A Hugely Successful Earth Day Celebration

by Sue Ann Kendall

I’m interested in nature, too.

The 2019 Earth Day Celebration is in the books! It was a great success, too! Over 70 people and two dogs visited the Community Room on Main Street in Rockdale to see the El Camino Real Master Naturalists and their exhibits. We were joined by local Girl Scouts of Central Texas troops and the Little River Basin Master Gardeners, too. (It helps that many of our members are also Master Gardeners.)

Rosie Johnson did a great job decorating the outside of the Community Room in Rockdale.

Many thanks go out to Donna Lewis and the rest of the Earth Day Committee, who put in a lot of effort and planning to make this event successful. There were so many details, but they were all handled very well!

Donna Lewis takes a break to talk to Catherine Johnson during setup.

And of course, we truly appreciated all the chapter members who took time out of their holiday weekend to join us and talk to the guests about the importance of taking care of our planet.

Pamela Neeley grabs a new rain gauge from the Post Oak Savannah Groundwater Conservation District’s contributions.
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Lexington Senior Butterfly Garden Update

photos by Sharon Sweet

Today, Sharon Sweet shares some photos of the butterfly garden project she and Wesley created five or six years ago at the senior center in Lexington, along with a bonus bluebonnet photo, because, well, who can resist those? We hope you enjoy this photo essay.

It has really grown in nicely.
The flowers really add a lot to the formerly bare wall.

This log is on the Willow City loop, outside of Fredericksburg.

Bluebonnets growing out of a log.

Progress on the Milam Wildscape Project

By Catherine Johnson

Volunteers from our chapter have been hard at work! The Milam Wildscape Project that we’ve reporteed on before is progressing quite quickly.

Getting ready to make a fence.

The team has managed to install fencing, arrange some of the cool metal structures at the site, and installed gates so people can get into the garden, but hungry animals stay out.

Here you can see the sturdy new raised path to the chicken house and future raised beds.

El Camino Real Chapter member Larry Kocian is designing pathways and garden plots. He knows the pathways need to be handicap accessible, so they will be wide and smooth.

The next phase is planting. We are now beginning to gather plants.

How are those animals?

So glad you asked! The beautiful kittens and all those hundreds of chicks are growing up at the farm. If you’re looking for chickens, it’s a great time to get some!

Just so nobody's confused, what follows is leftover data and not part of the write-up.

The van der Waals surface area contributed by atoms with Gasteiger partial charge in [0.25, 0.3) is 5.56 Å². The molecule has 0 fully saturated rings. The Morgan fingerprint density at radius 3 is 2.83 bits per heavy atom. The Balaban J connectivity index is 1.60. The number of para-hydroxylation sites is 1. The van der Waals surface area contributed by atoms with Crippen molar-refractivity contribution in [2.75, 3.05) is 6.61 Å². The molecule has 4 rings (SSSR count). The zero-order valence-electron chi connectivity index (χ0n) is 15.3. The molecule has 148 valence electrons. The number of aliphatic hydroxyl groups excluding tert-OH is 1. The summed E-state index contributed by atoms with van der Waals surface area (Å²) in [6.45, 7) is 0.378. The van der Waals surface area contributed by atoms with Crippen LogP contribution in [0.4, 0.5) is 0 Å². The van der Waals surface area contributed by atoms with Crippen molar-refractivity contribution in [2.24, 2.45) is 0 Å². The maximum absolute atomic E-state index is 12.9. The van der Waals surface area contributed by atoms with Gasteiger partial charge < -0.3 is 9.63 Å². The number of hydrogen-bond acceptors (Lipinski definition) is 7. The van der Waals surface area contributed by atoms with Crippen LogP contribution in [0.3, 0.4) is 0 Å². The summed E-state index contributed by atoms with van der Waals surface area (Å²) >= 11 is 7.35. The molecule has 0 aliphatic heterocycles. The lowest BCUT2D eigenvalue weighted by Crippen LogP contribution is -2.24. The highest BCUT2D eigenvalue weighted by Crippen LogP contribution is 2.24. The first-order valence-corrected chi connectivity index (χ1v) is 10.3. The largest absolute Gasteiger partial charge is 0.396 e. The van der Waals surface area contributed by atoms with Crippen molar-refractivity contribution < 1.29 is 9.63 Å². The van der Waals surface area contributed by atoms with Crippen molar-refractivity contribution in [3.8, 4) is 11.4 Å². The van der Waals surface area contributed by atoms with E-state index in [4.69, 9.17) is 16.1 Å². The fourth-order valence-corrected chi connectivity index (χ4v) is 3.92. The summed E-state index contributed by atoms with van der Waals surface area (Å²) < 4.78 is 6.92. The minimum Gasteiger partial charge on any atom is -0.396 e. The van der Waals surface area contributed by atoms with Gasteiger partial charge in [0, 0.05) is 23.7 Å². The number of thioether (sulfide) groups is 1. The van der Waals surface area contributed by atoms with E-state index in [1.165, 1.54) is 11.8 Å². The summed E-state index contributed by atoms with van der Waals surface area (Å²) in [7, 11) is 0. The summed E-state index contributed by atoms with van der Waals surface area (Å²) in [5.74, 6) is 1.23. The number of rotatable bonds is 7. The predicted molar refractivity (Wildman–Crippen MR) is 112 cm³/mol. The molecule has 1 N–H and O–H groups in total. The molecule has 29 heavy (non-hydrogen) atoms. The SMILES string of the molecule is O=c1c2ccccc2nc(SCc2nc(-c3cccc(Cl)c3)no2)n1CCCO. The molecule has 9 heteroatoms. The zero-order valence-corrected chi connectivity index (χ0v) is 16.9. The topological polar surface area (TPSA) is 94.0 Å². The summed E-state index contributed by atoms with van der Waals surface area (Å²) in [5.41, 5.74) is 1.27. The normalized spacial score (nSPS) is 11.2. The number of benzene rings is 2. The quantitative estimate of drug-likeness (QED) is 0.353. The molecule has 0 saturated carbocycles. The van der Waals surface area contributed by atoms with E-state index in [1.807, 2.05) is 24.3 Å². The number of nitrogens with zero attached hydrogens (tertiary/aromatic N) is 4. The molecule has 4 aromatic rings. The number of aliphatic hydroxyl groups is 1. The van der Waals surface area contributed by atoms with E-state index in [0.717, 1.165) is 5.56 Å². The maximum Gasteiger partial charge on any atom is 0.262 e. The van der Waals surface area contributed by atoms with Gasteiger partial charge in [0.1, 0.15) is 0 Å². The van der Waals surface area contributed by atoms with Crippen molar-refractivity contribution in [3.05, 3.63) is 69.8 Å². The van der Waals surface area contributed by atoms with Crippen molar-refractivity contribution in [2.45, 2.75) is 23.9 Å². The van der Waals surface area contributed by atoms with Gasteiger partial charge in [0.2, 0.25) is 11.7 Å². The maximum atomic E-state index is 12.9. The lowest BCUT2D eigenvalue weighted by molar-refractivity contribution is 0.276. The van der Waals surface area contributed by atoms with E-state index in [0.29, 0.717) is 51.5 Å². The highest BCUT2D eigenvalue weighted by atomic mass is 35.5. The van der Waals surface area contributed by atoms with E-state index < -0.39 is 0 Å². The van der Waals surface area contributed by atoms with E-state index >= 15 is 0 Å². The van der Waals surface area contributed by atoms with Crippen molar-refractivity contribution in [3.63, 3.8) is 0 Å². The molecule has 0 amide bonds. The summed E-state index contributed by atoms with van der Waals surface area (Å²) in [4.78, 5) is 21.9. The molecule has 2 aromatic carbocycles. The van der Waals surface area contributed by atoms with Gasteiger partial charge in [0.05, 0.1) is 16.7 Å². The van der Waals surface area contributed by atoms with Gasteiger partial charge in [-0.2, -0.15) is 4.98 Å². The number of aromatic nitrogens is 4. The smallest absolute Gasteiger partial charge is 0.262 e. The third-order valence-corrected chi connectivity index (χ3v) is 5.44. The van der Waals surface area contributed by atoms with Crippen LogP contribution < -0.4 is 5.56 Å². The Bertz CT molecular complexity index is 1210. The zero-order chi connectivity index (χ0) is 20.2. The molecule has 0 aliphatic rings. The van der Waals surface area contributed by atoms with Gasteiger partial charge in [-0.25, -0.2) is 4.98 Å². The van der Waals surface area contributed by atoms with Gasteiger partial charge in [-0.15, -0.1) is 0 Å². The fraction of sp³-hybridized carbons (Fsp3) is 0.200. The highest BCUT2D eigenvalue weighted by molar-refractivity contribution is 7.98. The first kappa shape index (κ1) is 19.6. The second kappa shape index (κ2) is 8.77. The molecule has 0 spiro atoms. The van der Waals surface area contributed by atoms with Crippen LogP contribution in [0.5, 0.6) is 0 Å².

I’m also fine, thanks for asking.

The heritage Rio Grande Turkeys are not allowed to roam now, like they used to, as they are old enough that they would run off to make a nest and not come back at night.  We don’t want that!

We can always use more volunteers. Check out Bird and Bee Farm for more information.

Voluteering at Bird and Bee Farm

Our member, Catherine Johnson, visited the Bird and Bee Farm to invite them to speak at a beekeeping workshop last year. There, she met the Reks, who own the farm, and discovered that they were working on making their land a habitat for pollinators, working with the Texas Parks and Wildlife and US Fish and Wildlife Service. Here’s how they tell it:

Bird and Bee Farm is a Conservation Partner in the Pastures for Upland Birds Program.  Over the past 150 years, agricultural land has taken over our native prairies.  Bird and Bee Farm with the assistance of our new partners are replanting our 100 acre farm to return it to Original Native Prairie-Oak Savannah Habitat.    

By establishing native tall-grass and native forbes Bird and Bee Farm will provide an Ecosystem and Habitat for many forms of wildlife including; Eastern Meadowlark, Northern Harrier, Le Conte’s Sparrow, Short-eared Owl, Dickcissel, Scissor-tailed Flycatcher, Mourning Dove, Bobwhite, Wild Turkey, and others.  This same habitat will support the Bees, Butterflies (we are on the Monarch Butterfly Migration Path) and other pollinators we so badly need to protect.  

From the Bird and Bee Farm website
The farm also has sheep and donkeys, to help protect the outdoor birrds.

As you could imagine, Catherine realized that working on this project would be great for our chapter. You see, there aren’t any public lands or parks where we can volunteer here in Milam County. Most of the other Master Naturalist groups can log many volunteer hours helping with state or local parks and other nature areas.

Beautiful Rio Grande turkeys. They can fly!

So, Catherine went to work and secured all the permissions needed to allow Master Naturalists to get credit for volunteer work helping set up the plantings, trails, signage, and other aspects of the wildscape project.

Beautiful chicken rearing and sales facility at Bee and Bird Farm.

Since then, the volunteers have helped clear an area for a pollinator garden outside the farm’s chicken house (by the way, the cleanest and happiest chicken world I’ve ever seen; read about it on my blog, if you’d like). They’ve brought in consultants, like Bob Mione, a monarch expert, for advice in soil preparatio, plantings, and fencing (to keep the beautiful guinea fowl from eating the valuable caterpillars that we want to see turn into butterflies).

This turkey would like to eat some caterpillars. But no, not in the special plantings, anyway!

Our next post will be about a wonderful event last Sunday at Bird and Bee Farm, where Master Naturalists from two chapters met to learn more about the life of the monarchs we hope to attract.